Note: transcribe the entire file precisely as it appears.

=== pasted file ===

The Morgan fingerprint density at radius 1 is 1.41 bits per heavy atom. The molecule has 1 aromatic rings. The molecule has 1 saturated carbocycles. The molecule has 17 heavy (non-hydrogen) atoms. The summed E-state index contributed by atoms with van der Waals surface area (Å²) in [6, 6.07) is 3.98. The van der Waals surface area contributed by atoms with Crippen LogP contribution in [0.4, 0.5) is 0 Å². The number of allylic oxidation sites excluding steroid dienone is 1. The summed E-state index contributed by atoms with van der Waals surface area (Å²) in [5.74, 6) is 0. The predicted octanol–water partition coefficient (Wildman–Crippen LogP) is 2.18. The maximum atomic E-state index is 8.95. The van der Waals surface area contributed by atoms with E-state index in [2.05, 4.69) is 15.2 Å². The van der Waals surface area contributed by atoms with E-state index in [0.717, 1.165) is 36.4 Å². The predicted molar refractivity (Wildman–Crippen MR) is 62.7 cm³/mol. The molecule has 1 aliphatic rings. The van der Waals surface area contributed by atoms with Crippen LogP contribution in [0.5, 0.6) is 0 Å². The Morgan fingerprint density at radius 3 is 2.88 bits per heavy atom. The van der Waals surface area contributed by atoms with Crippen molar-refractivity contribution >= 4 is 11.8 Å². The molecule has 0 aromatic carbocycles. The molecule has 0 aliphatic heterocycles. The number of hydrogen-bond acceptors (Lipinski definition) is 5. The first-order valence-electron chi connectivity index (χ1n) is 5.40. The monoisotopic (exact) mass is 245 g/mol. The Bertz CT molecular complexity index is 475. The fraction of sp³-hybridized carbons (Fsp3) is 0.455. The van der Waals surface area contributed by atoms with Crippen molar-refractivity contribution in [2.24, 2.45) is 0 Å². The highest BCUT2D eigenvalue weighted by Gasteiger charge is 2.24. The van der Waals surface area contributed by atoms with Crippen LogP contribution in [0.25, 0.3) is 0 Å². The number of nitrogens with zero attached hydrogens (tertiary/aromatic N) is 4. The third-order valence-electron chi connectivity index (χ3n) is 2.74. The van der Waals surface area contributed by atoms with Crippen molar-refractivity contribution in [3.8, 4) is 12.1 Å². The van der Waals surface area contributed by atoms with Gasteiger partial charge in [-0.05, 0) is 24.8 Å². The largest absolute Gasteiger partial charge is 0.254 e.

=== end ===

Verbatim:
The Morgan fingerprint density at radius 1 is 1.41 bits per heavy atom. The molecule has 1 aromatic rings. The molecule has 1 saturated carbocycles. The molecule has 17 heavy (non-hydrogen) atoms. The summed E-state index contributed by atoms with van der Waals surface area (Å²) in [6, 6.07) is 3.98. The van der Waals surface area contributed by atoms with Crippen LogP contribution in [0.4, 0.5) is 0 Å². The number of allylic oxidation sites excluding steroid dienone is 1. The summed E-state index contributed by atoms with van der Waals surface area (Å²) in [5.74, 6) is 0. The predicted octanol–water partition coefficient (Wildman–Crippen LogP) is 2.18. The maximum atomic E-state index is 8.95. The van der Waals surface area contributed by atoms with E-state index in [2.05, 4.69) is 15.2 Å². The van der Waals surface area contributed by atoms with E-state index in [0.717, 1.165) is 36.4 Å². The predicted molar refractivity (Wildman–Crippen MR) is 62.7 cm³/mol. The molecule has 1 aliphatic rings. The van der Waals surface area contributed by atoms with Crippen LogP contribution in [0.5, 0.6) is 0 Å². The Morgan fingerprint density at radius 3 is 2.88 bits per heavy atom. The van der Waals surface area contributed by atoms with Crippen molar-refractivity contribution >= 4 is 11.8 Å². The molecule has 0 aromatic carbocycles. The molecule has 0 aliphatic heterocycles. The number of hydrogen-bond acceptors (Lipinski definition) is 5. The first-order valence-electron chi connectivity index (χ1n) is 5.40. The monoisotopic (exact) mass is 245 g/mol. The Bertz CT molecular complexity index is 475. The fraction of sp³-hybridized carbons (Fsp3) is 0.455. The van der Waals surface area contributed by atoms with Crippen molar-refractivity contribution in [2.24, 2.45) is 0 Å². The highest BCUT2D eigenvalue weighted by Gasteiger charge is 2.24. The van der Waals surface area contributed by atoms with Crippen LogP contribution in [0.25, 0.3) is 0 Å². The number of nitrogens with zero attached hydrogens (tertiary/aromatic N) is 4. The third-order valence-electron chi connectivity index (χ3n) is 2.74. The van der Waals surface area contributed by atoms with Crippen molar-refractivity contribution in [3.8, 4) is 12.1 Å². The van der Waals surface area contributed by atoms with Gasteiger partial charge in [-0.05, 0) is 24.8 Å². The largest absolute Gasteiger partial charge is 0.254 e.